Where to stay?

Welcome to the Netherlands, where you can relax in a luxury hotel, party in a youth hostel, eat gouda at a local's house or even camp in a field of tulips... or not. There's accommodation to suit all tastes and budgets, so all you have to do is choose the one that suits you best. But be warned, if you opt for a youth hostel without joining in the euphoria, don't forget your earplugs...

Practical information

The best souvenirs to bring back from the Netherlands: Cheese, diamonds and earthenware

Earthenware (including the famous Delft blues), traditional costumes and clogs are among the truly typical souvenirs, sometimes a little kitsch. Gourmets can take home some old Gouda, which is rather rare in France, and Amsterdam has been one of the world's leading diamond centres since the 16th century. Prices are not necessarily cheaper than elsewhere, but the cutting technique is beyond reproach. Food, flower and flea markets are very common. Shops are open Monday to Saturday from 8 a.m. to 6 p.m., except in the big cities, where they are open 7 days a week, sometimes until 10 p.m.

The Dutch culinary tradition of fish and cabbage

In the north of the country and around Amsterdam, Alkmaar cabbage soup and cheese soup are traditionally served as starters. For the main course, try Dutch sauerkraut and smoked eel. Stamppot is mashed potatoes with cabbage or chicory, served with smoked sausages or strips of pork. Surrounded by the sea, the Northern Province serves a wide range of fish: raw herring, fried mackerel, turbot or sole are all common dishes. Mussels, a very popular dish, are cooked in white wine with onions and leeks and traditionally served with chips. The Dutch eat a hearty breakfast and a frugal lunch, nibbling on fresh herring or broodje, a small sandwich of fresh meat and vegetables.

The Netherlands at Christmas: a magical journey

Christmas in the Netherlands is a magical time of year, when the streets are decked out in twinkling lights and the Christmas markets offer a warm and festive atmosphere. The Amsterdam Christmas market, for example, is famous for its stalls selling Dutch culinary specialities, handcrafted Christmas decorations and unique gifts. Many countries celebrate St Nicholas Day on 6 December, but the Netherlands is the only nation to start the festivities as early as November with a re-enactment of the bishop's arrival by boat, all broadcast on TV. On the afternoon of 5 December, the country comes to a standstill as everyone goes home to celebrate the saint and give presents. In January, when the days are cold and dark, everyone starts skating on the frozen canals. The Elfstedentocht, a marathon, involves skating through eleven towns in Friesland. On New Year's Eve, the tradition is to burn firecrackers in the streets, and the Dutch have a field day. The next day, the streets are covered in red paper, proving that the party was in full swing.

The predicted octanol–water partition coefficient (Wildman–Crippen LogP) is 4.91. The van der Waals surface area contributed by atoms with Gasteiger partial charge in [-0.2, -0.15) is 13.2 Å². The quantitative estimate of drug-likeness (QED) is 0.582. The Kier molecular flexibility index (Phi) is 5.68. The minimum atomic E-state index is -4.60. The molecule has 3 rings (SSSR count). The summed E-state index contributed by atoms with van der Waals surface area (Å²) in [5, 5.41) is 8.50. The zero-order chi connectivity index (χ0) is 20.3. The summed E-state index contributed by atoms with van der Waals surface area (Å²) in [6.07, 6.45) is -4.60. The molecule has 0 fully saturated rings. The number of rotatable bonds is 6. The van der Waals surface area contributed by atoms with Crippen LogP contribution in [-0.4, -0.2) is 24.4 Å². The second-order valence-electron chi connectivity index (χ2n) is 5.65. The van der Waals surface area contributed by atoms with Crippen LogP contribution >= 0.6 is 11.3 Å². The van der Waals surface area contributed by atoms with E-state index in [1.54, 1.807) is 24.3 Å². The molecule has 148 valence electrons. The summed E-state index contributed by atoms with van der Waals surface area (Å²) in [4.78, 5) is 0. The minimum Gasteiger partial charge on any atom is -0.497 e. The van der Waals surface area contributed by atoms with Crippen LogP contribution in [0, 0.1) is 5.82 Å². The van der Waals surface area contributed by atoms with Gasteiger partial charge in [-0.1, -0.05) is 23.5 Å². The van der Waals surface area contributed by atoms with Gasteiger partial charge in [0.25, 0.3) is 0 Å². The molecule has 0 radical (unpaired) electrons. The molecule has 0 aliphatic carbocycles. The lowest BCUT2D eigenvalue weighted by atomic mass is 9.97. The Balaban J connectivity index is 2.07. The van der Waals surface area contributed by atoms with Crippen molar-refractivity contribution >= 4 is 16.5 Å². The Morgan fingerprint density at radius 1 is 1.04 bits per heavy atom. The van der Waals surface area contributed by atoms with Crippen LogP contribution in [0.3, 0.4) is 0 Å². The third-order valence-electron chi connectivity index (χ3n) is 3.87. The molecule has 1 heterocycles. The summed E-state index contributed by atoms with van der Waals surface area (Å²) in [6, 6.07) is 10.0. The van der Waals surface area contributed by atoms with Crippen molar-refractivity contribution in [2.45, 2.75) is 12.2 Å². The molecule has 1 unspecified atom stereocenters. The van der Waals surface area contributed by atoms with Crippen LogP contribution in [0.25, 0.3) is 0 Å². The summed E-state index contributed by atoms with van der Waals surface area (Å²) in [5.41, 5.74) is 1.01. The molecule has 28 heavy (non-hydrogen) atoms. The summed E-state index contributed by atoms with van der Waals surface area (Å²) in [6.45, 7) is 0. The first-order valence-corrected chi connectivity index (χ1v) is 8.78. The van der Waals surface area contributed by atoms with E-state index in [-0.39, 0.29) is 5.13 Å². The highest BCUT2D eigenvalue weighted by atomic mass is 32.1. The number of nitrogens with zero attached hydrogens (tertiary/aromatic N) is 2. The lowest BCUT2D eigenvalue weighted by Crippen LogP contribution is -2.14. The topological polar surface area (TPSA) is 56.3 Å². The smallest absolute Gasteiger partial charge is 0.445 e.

Getting around the Netherlands

Visitors can take advantage of the Holland Travel Ticket, a single ticket that allows travellers to use all types of public transport in the Netherlands for just €48. These tickets can be purchased from vending machines at all stations in the country, as well as from 'Service counters'. This card allows foreign visitors to visit all the country's cities, making it easier to get to museums outside Amsterdam and thus make the most of the country's cultural and architectural diversity.Beware of trams in Amsterdam, they always arrive where you least expect them and, unlike in Paris, don't have their own track.Otherwise, a boat trip along the canals as a first approach to the city is a good way of understanding the layout of this city where you quickly get lost.

A country you can explore by bike

After China, the Netherlands is the second country with the most bicycles. There are around 14 million bicycles for almost 16 million inhabitants! It's second nature to the population and a very common means of getting around. Cycle paths have been laid out everywhere and there are plenty of cycle hire shops, but beware: the Dutch are merciless with pedestrians on cycle paths.

Amsterdam's coffeeshops

If you're coming to Amsterdam to smoke cannabis, it's forbidden to smoke in the street, let alone roll a joint. Travellers are reminded that tipping is de rigueur, even in coffeeshops. The tip is approximately 10% of the bill.

Tourist offices in the Netherlands

There are many tourist offices, designated by the letters VVV (initials of Société pour la circulation des étrangers, in Dutch), but they offer brochures (maps, good addresses) and services (reservations) for a fee.

lightbulb_outline Editor's tip

Museums are often crowded, so it's best to go at lunchtime or at the end of the day, as they sometimes close later.

Useful links
Netherlands Tourist Office